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Matriarchy and Patriarchy at Baptism

My brother called me up a few days ago and asked me if I would serve as a witness to his son’s baptism. Of course! I’d be honored. Then I realized why he asked me. Traditionally, it seems that grandpas serve as witnesses at LDS baptisms. But grandpa died a year ago. While I was happy to do the honor, it was also strange to realize that I was taking the role of my dad.

I know I haven’t blogged much here. Things have gotten exceptionally busy, and I am on to other projects. Back in 2014, I was concerned when dad broke his hip. Certainly is did limit his mobility profoundly. One leg was now shorter than the other, and he had a shoe with an extra 2 inches of sole to help with walking. He lived 4 years after that, and died due to complications of congestive heart failure. On the one hand, he didn’t need to die. He didn’t listen to doctors and take better care of himself. On the other hand, he had said for decades not to cry when he died. Certainly I was sad that he died, and I do miss him, but I have also been surprised at my lack of tears, especially compared to when my brother and sister died.

But yesterday was the first time in a long time that I took on the patriarchal role in the family. And that seemed a bit weird to me. I miss him, and yet sometimes I don’t. We arrived at the church a few minutes early. The bishop greeted us and said they had forgotten to turn on the water for the font, and the baptism would be delayed about an hour.

The thought that occurred to me that the exact same thing happened when my brother was baptized. But my dad threw a fit, got angry, and refused to wait. So we all returned home. That’s the dad I also knew. My brother was baptized a few weeks later. My mom reminded me that he got baptized on her birthday. I hadn’t remembered that.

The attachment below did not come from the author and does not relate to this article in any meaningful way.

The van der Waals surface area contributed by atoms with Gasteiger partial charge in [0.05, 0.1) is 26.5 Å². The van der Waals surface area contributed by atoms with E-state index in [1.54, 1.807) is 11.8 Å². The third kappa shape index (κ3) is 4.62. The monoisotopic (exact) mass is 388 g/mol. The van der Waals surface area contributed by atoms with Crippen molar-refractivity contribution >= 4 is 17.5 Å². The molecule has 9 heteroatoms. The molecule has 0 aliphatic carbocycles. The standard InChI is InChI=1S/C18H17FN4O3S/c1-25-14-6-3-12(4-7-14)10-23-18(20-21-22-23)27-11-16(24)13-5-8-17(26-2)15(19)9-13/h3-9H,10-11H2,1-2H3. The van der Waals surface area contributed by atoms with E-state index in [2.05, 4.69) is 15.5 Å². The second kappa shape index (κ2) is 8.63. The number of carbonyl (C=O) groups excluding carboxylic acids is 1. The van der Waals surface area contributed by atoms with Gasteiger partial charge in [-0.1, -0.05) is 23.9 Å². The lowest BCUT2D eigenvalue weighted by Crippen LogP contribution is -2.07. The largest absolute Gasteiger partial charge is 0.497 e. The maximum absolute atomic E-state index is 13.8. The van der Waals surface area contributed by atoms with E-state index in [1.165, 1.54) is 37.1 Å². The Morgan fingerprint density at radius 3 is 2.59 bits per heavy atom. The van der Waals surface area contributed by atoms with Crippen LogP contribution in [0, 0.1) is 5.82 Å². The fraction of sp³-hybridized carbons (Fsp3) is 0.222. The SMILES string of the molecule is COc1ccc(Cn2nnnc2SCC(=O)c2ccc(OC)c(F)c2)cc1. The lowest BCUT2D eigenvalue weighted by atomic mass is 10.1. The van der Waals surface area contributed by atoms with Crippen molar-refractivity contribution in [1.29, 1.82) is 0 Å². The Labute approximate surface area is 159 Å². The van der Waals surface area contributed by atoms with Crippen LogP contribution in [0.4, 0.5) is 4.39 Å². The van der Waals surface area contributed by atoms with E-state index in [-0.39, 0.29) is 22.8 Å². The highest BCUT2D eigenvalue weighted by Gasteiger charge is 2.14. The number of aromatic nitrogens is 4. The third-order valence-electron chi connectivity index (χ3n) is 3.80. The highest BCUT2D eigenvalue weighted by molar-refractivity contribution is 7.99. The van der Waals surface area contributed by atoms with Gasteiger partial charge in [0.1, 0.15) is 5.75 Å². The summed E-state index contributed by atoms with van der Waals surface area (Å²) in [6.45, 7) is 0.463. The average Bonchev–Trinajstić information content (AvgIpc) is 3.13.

So, in a way, it was nice that dad wasn’t there. Because he was notoriously impatient. Instead of having refreshments after the baptism, we had them before, and visited with family and friends for an hour. It was fine, and we were glad dad wasn’t there to be annoying. Did I miss my dad? Yes. Was I glad he wasn’t there complaining? Yes. It was definitely mixed feelings.

The service started, and as I looked at the program, I was both pleasantly surprised and pleased. Opening and closing prayers were given by women. Talks on the Holy Ghost and baptism were given by women. I didn’t attention of all the female representation to anyone else, but I was impressed that women dominated the program, except for the duties that men “had” to do: the baptism, and the witnessing (and bishop conducted.) I can’t ever remember a baptism in which women were so visible, and I’m grateful. It’s not like my family is full of feminists either. In fact, I’d say I’m probably the biggest feminist of them all. But it was a nice service, and it was great hanging out with family. (My brother came to visit from California.) Anyway, I just wanted to share. And it’s a bit weird to realize that I am the pseudo-patriarch now that dad is gone.


One comment on “Matriarchy and Patriarchy at Baptism

  1. My wife was a witness for our children’s baptisms. Not the church’s witness of course. But for me and our family she was. She stood frontside. I looked to her first after performing the ordinance and when she approved then looked to the church witnesses for the same. The practice breaks no church protocol

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